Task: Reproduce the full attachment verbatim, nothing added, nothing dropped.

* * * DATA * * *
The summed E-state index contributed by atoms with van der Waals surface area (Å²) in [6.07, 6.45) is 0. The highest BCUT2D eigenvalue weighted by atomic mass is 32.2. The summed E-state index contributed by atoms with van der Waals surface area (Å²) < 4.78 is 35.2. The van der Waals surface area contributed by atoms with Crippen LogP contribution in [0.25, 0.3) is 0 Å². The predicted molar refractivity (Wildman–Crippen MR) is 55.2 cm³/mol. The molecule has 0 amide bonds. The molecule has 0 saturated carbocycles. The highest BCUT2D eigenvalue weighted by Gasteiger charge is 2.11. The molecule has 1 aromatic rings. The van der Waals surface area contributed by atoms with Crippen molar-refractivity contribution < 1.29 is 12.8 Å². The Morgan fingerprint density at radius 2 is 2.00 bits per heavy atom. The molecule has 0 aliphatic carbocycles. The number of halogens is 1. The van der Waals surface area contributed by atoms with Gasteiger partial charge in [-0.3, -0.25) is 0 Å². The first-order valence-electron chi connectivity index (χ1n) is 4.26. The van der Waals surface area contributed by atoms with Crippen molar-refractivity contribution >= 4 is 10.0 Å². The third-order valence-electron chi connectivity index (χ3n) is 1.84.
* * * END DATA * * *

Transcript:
The summed E-state index contributed by atoms with van der Waals surface area (Å²) in [6.07, 6.45) is 0. The highest BCUT2D eigenvalue weighted by atomic mass is 32.2. The summed E-state index contributed by atoms with van der Waals surface area (Å²) < 4.78 is 35.2. The van der Waals surface area contributed by atoms with Crippen LogP contribution in [0.25, 0.3) is 0 Å². The predicted molar refractivity (Wildman–Crippen MR) is 55.2 cm³/mol. The molecule has 0 amide bonds. The molecule has 0 saturated carbocycles. The highest BCUT2D eigenvalue weighted by Gasteiger charge is 2.11. The molecule has 1 aromatic rings. The van der Waals surface area contributed by atoms with Crippen molar-refractivity contribution < 1.29 is 12.8 Å². The Morgan fingerprint density at radius 2 is 2.00 bits per heavy atom. The molecule has 0 aliphatic carbocycles. The number of halogens is 1. The van der Waals surface area contributed by atoms with Gasteiger partial charge in [-0.3, -0.25) is 0 Å². The first-order valence-electron chi connectivity index (χ1n) is 4.26. The van der Waals surface area contributed by atoms with Crippen molar-refractivity contribution >= 4 is 10.0 Å². The third-order valence-electron chi connectivity index (χ3n) is 1.84.